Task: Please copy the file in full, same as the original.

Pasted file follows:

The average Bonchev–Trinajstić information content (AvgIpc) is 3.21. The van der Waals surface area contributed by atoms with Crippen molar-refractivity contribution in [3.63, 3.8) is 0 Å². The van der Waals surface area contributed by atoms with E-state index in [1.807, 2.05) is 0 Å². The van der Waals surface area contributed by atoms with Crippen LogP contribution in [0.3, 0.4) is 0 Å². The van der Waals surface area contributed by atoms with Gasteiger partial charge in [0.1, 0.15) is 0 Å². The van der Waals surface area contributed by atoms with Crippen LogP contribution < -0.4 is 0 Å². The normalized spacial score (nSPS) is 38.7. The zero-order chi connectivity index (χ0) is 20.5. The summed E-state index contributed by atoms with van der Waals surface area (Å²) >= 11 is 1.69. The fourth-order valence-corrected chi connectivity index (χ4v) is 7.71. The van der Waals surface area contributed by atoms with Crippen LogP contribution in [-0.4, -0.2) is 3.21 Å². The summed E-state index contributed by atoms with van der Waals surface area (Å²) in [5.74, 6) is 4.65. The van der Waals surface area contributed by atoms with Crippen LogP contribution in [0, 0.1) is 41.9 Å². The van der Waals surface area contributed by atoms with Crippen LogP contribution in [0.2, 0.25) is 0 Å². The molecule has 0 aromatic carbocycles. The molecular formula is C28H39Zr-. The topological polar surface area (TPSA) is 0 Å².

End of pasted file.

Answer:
The average Bonchev–Trinajstić information content (AvgIpc) is 3.21. The van der Waals surface area contributed by atoms with Crippen molar-refractivity contribution in [3.63, 3.8) is 0 Å². The van der Waals surface area contributed by atoms with E-state index in [1.807, 2.05) is 0 Å². The van der Waals surface area contributed by atoms with Crippen LogP contribution in [0.3, 0.4) is 0 Å². The van der Waals surface area contributed by atoms with Gasteiger partial charge in [0.1, 0.15) is 0 Å². The van der Waals surface area contributed by atoms with Crippen LogP contribution < -0.4 is 0 Å². The normalized spacial score (nSPS) is 38.7. The zero-order chi connectivity index (χ0) is 20.5. The summed E-state index contributed by atoms with van der Waals surface area (Å²) >= 11 is 1.69. The fourth-order valence-corrected chi connectivity index (χ4v) is 7.71. The van der Waals surface area contributed by atoms with Crippen LogP contribution in [-0.4, -0.2) is 3.21 Å². The summed E-state index contributed by atoms with van der Waals surface area (Å²) in [5.74, 6) is 4.65. The van der Waals surface area contributed by atoms with Crippen LogP contribution in [0, 0.1) is 41.9 Å². The van der Waals surface area contributed by atoms with Crippen LogP contribution in [0.2, 0.25) is 0 Å². The molecule has 0 aromatic carbocycles. The molecular formula is C28H39Zr-. The topological polar surface area (TPSA) is 0 Å².